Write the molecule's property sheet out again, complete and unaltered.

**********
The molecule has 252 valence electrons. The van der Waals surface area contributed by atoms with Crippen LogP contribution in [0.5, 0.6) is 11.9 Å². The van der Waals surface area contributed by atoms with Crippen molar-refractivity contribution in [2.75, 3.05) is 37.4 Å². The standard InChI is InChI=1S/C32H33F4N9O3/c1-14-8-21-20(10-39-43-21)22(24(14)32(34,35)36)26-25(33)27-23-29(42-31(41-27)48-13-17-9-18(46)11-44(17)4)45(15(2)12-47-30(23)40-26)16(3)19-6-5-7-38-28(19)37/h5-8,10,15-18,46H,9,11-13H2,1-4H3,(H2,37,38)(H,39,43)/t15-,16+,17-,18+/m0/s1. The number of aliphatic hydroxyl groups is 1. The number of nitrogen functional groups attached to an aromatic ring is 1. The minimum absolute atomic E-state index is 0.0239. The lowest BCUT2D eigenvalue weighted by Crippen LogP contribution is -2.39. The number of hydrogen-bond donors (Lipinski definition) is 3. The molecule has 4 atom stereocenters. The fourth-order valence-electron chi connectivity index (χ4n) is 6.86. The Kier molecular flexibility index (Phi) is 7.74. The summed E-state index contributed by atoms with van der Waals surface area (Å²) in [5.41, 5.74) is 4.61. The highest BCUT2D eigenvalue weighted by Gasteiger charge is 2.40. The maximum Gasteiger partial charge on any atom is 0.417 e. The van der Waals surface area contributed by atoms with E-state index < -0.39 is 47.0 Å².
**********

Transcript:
The molecule has 252 valence electrons. The van der Waals surface area contributed by atoms with Crippen LogP contribution in [0.5, 0.6) is 11.9 Å². The van der Waals surface area contributed by atoms with Crippen molar-refractivity contribution in [2.75, 3.05) is 37.4 Å². The standard InChI is InChI=1S/C32H33F4N9O3/c1-14-8-21-20(10-39-43-21)22(24(14)32(34,35)36)26-25(33)27-23-29(42-31(41-27)48-13-17-9-18(46)11-44(17)4)45(15(2)12-47-30(23)40-26)16(3)19-6-5-7-38-28(19)37/h5-8,10,15-18,46H,9,11-13H2,1-4H3,(H2,37,38)(H,39,43)/t15-,16+,17-,18+/m0/s1. The number of aliphatic hydroxyl groups is 1. The number of nitrogen functional groups attached to an aromatic ring is 1. The minimum absolute atomic E-state index is 0.0239. The lowest BCUT2D eigenvalue weighted by Crippen LogP contribution is -2.39. The number of hydrogen-bond donors (Lipinski definition) is 3. The molecule has 4 atom stereocenters. The fourth-order valence-electron chi connectivity index (χ4n) is 6.86. The Kier molecular flexibility index (Phi) is 7.74. The summed E-state index contributed by atoms with van der Waals surface area (Å²) in [5.41, 5.74) is 4.61. The highest BCUT2D eigenvalue weighted by Gasteiger charge is 2.40. The maximum Gasteiger partial charge on any atom is 0.417 e. The van der Waals surface area contributed by atoms with E-state index < -0.39 is 47.0 Å².